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I had a bit of a hiccup as I started to embroider the caterpillar on the spoolholder from Carolyn Pearce’s ‘Home Sweet Home Workbox’ book this week. I started by putting in two full 12 – strand lengths of Gloriana silk as padding on the caterpillar’s body. Then I couched it down with a contrasting thread. Then I realised that I was supposed to work stem stitch filling using the couched threads as a base, and finally couch over the couched threads with another colour last. Are you still with me?! Anyway, I didn’t want to have to do stem stitch filling, as it isn’t one of my favourite stitches.

Spoolholder 4

So, I unpicked the couching threads, and did them again using one strand of the Gloriana thread (I also added a third 12 – strand length of’ laid thread to make the caterpillar’s body bigger).

Spoolholder 5

This is the caterpillar once completed – with stem stitch outlining, tiny legs and ‘horns’ stitched with one strand of metallic thread in Gunmetal grey, and two bronze Mill Hill beads for his eyes. I’m quite pleased with him now. He’s about an inch and a quarter long.

Spoolholder 6

Then I started to add the grass, in two shades of Medici wool.

Spoolholder 7

And I used Fly Stitch and little straight stitches to work the wheat and dill plants among the grass.

Spoolholder 8

The pencilled little circles are placement guidelines for the red and pink anemones, which I’m planning to stitch next.

The latest edition of the free online magazine ‘Artisans in Miniature’ has just come out! If you haven’t seen this publication before, it’s well worth a look. It has really interesting articles, written by professional miniaturists, on all aspects of the doll’s house hobby.

Issue 52 features a brilliant article on how to achieve the Art Deco look in your doll’s house:

AIM 52 - a

There’s also an article on Victorian houses:

AIM 52 - b

If you want to know which books are great for when you’re researching for your doll’s house, there’s a good list here:

AIM 52 - c

For those who like ‘how to’ articles, the issue has one on how to customise shop-bought lampshades (I’m going to try some of these!):

AIM 52 - d

And lots more….

There’s even a mention towards the back of the magazine about the Ginger Cat teacosy kit I have recently brought out….

AIM 52 - e

So, get a cup of coffee, visit the AIM website now, and enjoy a really good read! And it’s FREE  :-)

When you love Christmas, and you love embroidery too, then it’s never too early to start on your Christmas stitching projects. As the nights start drawing in, what can be better than having a Christmassy project to keep you busy in the evenings?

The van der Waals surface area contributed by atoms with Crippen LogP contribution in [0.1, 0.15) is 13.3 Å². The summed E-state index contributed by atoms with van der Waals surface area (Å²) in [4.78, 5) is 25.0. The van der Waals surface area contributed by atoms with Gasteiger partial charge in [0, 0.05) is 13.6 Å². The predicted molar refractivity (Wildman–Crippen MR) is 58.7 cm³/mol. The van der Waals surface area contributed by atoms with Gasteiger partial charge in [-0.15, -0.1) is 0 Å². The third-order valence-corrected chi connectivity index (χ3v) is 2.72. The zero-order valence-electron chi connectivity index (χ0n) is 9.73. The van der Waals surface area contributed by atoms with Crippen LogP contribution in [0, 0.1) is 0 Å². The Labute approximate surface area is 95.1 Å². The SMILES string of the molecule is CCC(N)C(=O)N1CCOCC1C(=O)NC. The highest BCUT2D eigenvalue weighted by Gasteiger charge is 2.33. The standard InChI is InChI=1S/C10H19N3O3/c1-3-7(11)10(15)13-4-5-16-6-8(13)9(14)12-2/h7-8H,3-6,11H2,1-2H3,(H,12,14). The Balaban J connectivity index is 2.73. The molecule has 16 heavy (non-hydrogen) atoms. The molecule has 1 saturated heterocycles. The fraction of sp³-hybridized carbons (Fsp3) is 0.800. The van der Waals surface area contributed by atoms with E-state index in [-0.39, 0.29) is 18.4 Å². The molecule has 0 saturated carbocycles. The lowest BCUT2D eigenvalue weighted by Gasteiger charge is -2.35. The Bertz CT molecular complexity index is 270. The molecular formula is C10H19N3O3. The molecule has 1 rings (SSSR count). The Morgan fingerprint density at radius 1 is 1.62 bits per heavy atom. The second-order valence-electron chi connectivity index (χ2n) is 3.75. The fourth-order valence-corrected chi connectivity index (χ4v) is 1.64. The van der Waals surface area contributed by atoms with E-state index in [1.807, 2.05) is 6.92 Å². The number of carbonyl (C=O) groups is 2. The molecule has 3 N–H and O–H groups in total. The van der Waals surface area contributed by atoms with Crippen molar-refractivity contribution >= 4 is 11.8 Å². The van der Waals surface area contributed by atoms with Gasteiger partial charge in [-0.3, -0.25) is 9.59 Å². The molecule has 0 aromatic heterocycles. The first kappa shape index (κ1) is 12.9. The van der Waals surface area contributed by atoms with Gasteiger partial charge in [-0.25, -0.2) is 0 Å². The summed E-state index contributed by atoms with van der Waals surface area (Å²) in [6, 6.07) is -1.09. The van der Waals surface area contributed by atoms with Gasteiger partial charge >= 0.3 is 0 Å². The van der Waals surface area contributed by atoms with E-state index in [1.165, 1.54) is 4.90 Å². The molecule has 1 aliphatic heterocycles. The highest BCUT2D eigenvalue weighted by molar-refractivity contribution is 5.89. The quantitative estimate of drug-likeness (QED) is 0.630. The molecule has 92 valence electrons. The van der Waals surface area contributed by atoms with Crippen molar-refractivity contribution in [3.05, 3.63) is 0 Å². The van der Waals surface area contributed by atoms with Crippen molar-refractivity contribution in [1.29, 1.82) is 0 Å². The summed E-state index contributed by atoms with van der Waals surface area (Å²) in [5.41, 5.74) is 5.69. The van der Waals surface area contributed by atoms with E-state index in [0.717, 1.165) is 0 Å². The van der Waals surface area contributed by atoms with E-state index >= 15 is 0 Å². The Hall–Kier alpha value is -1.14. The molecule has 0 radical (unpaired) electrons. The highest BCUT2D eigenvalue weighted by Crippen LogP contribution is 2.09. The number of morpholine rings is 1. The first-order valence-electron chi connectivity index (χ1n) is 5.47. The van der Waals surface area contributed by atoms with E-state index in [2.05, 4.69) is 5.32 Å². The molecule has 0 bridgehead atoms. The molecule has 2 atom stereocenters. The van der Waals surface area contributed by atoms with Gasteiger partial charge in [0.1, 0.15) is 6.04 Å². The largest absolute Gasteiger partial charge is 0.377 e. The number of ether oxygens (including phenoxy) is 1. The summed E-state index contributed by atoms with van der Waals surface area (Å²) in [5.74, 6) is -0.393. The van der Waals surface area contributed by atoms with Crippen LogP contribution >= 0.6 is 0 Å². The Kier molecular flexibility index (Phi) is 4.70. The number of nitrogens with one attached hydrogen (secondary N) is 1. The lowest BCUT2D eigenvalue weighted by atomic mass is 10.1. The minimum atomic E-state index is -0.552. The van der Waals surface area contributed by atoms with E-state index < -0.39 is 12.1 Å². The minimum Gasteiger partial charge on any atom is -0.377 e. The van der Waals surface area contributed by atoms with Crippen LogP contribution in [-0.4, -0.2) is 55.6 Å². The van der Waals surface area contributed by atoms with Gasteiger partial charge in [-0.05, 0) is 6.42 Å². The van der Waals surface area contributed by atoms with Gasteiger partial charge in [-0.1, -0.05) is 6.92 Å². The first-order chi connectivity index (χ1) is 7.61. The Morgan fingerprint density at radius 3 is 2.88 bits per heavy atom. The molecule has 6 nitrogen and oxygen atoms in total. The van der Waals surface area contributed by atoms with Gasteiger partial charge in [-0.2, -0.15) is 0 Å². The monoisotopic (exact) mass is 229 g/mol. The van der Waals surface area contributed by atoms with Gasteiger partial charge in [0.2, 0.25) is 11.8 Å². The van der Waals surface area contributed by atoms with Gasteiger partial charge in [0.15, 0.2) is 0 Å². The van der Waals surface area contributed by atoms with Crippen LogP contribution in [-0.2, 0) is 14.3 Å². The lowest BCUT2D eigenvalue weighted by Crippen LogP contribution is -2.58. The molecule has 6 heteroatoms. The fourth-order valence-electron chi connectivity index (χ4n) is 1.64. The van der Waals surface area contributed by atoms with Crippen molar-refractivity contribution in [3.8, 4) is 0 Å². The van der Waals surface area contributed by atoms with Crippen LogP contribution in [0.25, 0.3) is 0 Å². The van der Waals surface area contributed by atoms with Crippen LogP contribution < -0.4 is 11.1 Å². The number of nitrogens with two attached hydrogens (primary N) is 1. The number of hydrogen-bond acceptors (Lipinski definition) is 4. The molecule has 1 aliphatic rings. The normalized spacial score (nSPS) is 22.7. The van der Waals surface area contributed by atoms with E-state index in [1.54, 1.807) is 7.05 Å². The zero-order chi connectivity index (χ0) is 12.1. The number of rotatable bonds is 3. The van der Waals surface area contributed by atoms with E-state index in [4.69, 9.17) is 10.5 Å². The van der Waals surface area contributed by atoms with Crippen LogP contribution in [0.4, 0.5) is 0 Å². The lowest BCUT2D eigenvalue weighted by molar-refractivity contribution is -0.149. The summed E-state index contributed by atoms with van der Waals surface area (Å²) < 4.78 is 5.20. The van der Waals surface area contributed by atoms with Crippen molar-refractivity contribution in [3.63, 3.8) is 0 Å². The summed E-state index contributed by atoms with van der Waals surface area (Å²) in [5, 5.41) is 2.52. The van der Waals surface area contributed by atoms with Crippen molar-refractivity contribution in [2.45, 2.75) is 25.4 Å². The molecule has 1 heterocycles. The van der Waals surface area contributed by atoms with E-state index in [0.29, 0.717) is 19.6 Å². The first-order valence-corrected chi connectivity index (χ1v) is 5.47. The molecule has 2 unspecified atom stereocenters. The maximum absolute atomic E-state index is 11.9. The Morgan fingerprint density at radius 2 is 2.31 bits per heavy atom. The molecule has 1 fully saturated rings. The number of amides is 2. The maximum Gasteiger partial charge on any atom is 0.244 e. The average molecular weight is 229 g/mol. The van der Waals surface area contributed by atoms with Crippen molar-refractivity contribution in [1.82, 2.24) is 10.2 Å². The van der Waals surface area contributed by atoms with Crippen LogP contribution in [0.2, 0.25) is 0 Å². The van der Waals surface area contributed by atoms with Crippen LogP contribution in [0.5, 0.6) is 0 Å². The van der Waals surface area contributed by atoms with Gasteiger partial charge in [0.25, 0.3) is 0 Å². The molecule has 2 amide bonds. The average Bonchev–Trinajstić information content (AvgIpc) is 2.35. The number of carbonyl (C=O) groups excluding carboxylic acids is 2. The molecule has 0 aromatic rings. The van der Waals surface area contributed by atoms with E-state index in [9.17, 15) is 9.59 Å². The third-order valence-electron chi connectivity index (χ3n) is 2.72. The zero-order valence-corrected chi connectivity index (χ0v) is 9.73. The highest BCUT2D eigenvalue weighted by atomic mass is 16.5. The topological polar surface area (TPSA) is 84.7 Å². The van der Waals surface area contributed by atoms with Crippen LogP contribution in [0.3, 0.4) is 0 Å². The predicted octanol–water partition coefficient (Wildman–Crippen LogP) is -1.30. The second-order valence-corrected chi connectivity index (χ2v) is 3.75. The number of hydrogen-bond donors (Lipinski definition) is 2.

During the  summer, I’ve been working on designing these table runners and placemats with a Christmassy theme. These new miniature needlepoint kits for table runners and placemats for doll’s houses have now been added to my website today, so you can begin to make them in time for your festive dollhouse displays. They would also make wonderful Christmas presents for friends who have doll’s houses.

This dollhouse dining table is set for Christmas dinner with the placemats, table centre and table runner on the sideboard in the background. All these kits are stitched on 32 count silk gauze.

This dollhouse dining table is set for Christmas dinner with the placemats, table centre and table runner on the sideboard in the background. All these kits are stitched on 32 count silk gauze.

All the kits contain 32 count silk gauze, plenty of Anchor stranded cotton, and a suitable needle for you to stitch with. The designs are counted from a colour block chart (the design isn’t printed on the fabric), which is simple to use and easy on the eyes. Instructions on how to finish the kits are included, too. You may want to purchase some Fray Check fabric glue (also available on my website) to stabilise the edges of the gauze before you trim around it.

A Christmas-themed dollhouse table runner, stitched in needlepoint on 32 count fine silk gauze

A Christmas-themed dollhouse table runner, stitched in needlepoint on 32 count fine silk gauze

The long table runner kit costs £12.95 and measures 3 5/8 by one inch, the round table centre mat kit costs £8.95  and measures 1 3/8 inches diameter, and the kit for the set of four placemats costs £14.95 (each placemat measures 1 3/8 by one inch). All of them are available to purchase now.

There are tutorials on the website showing exactly how these kits are to be made up, and detailed images showing what each type of kit contains.

What do you think of these new designs?

I’ve been embroidering the side panel of the spool holder (as part of the etui set that I am making) this week. This is not one of my designs, but is by Carolyn Pearce, from her book ‘Home Sweet Home Workbox’. I wish I had more time for this at the moment, but it’s just not possible! So, all I have done is one little flower. Still, it’s a very nice little flower.

 

Spool holder 3

It’s a cornflower, with the flower head worked in four shades of lilac / purple / pale blue straight stitches, radiating out from the centre. The very middle of the flower is closely-worked seed stitches done in very dark maroon, and old gold metallic thread for a bit of sparkle. The stem is chain stitch in a grass green shade of Gloriana thread (not sure of the thread name, as the label has fallen off!). The leaves are straight stitches in three shades of green.